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According to Ackerman (2007), the reason students misbehave and do not comply to rules and “is to test their limits” (p. 21). Students like to see what they can get away with and if their misbehaviors will be challenged. So, it’s imperative that educators have a good understanding of the goals correlated to students’ disruptive behaviors. Dreikurs described the four behaviors as: attention, power, revenge and avoidance.
Seeking attention from teacher or peers is common among students. Especially for those students who like to be the center of attention and thrive off of getting others around them off task. One way to deal to intervene with those students who seek attention is to use close proximity control (Jones & Jones, 2016). I personally use this method quite often because the closer I am to the student the less disruptive he becomes.
Another reason why students misbehave is when they are seeking power. “Students who are seeking power want to control the classroom or situation” (Ackerman, 2007, p. 22). One of the effective strategies that has worked for me over the years is to provide the students with the power of choice. They are given the choice to comply with directive that was given or the consequence that proceeds for being noncompliant. Jones and Jones (2016) explains that when dealing with a student who engages in power struggles, it’s best to make the student feel that they are respected and not under attack. A situation will defuse quicker when a student feels like they have “some control while still achieving the teacher’s desired result” (Ackerman, 2007, p. 23). I do not believe in engaging in power struggles with children because it is ineffective and it causes the situation to escalate to another level that could have been avoided.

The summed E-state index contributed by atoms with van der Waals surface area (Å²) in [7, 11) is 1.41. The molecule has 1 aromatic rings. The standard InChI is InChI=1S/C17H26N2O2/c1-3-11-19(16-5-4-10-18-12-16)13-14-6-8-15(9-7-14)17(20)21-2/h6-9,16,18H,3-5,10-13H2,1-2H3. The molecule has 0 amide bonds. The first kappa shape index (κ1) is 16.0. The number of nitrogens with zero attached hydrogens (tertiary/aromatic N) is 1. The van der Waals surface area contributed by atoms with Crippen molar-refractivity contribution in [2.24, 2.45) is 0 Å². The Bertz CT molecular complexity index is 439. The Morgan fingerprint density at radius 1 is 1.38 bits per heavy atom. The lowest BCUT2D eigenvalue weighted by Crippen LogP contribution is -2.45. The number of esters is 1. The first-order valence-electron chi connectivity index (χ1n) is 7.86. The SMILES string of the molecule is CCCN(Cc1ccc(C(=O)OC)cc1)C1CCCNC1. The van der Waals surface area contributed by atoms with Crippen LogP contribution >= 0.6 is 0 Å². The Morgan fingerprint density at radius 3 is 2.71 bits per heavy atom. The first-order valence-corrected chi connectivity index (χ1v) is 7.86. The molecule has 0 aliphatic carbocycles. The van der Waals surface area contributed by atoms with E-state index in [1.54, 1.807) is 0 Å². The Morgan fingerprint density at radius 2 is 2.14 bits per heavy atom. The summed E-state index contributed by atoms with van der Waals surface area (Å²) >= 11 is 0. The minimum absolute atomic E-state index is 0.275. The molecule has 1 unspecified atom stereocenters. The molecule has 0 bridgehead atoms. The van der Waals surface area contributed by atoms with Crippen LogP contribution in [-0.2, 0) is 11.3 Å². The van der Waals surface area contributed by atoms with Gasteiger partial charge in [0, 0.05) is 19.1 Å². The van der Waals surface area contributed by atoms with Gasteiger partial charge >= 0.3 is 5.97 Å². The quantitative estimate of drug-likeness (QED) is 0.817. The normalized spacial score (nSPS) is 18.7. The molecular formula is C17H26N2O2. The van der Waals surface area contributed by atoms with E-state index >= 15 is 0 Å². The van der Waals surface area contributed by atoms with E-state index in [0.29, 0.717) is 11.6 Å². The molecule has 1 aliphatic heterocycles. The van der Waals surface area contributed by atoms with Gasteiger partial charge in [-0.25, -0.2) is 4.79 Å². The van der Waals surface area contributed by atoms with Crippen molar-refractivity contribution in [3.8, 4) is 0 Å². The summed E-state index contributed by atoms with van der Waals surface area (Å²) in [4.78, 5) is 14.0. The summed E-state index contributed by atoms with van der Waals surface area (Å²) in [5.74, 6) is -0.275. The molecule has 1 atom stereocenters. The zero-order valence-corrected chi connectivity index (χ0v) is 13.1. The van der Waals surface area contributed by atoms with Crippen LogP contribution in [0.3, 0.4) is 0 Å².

My experience with revenge is when a student wants to get back at another student for saying something that they did not like. As a result of trying to get revenge the student will become disruptive and noncompliant. Building positive and trusting relationship with students can deter them from engaging in revengeful behaviors. Being intentional about their well-being, interest, and family dynamics can be very useful to educators who deal with challenging behaviors. This past summer I hung out with one of the students that I serve. I took him to an amusement park, which he had never been and he had a great time. It brought me so much joy to see a smile on his face, which I rarely see at school. By being intentional and getting to know him outside of school, it built a trusting relationship between us. He is more apt to listen to me and trust that I am on his side.
Avoidance is a behavior that I encounter all too often. Students who struggle academically will deflect attention from their work and display some off-task behaviors. To intervene in this area Jones and Jones (2016) suggest having materials prepared for the students ahead of time and to provide them work that is on their academic level. The teacher would benefit from using differentiating instruction to decrease students engaging in avoidance simply because they can’t do the work that’s expected of them. As a Special Education teacher, I collaborate with the general education teachers with providing materials to those students who are working below grade level. By doing this it eliminates some disruptive behaviors from occurring in the general education setting.
Ackerman, B. (2007). PRAISE:Effectively guiding student behavior. Colorado Springs, CO: ACSI
Jones, V., & Jones, L. (2016). Comprehensive classroom management: Creating communities of
support and solving problems. (11thed.). Upper Saddle River, NJ: Pearson.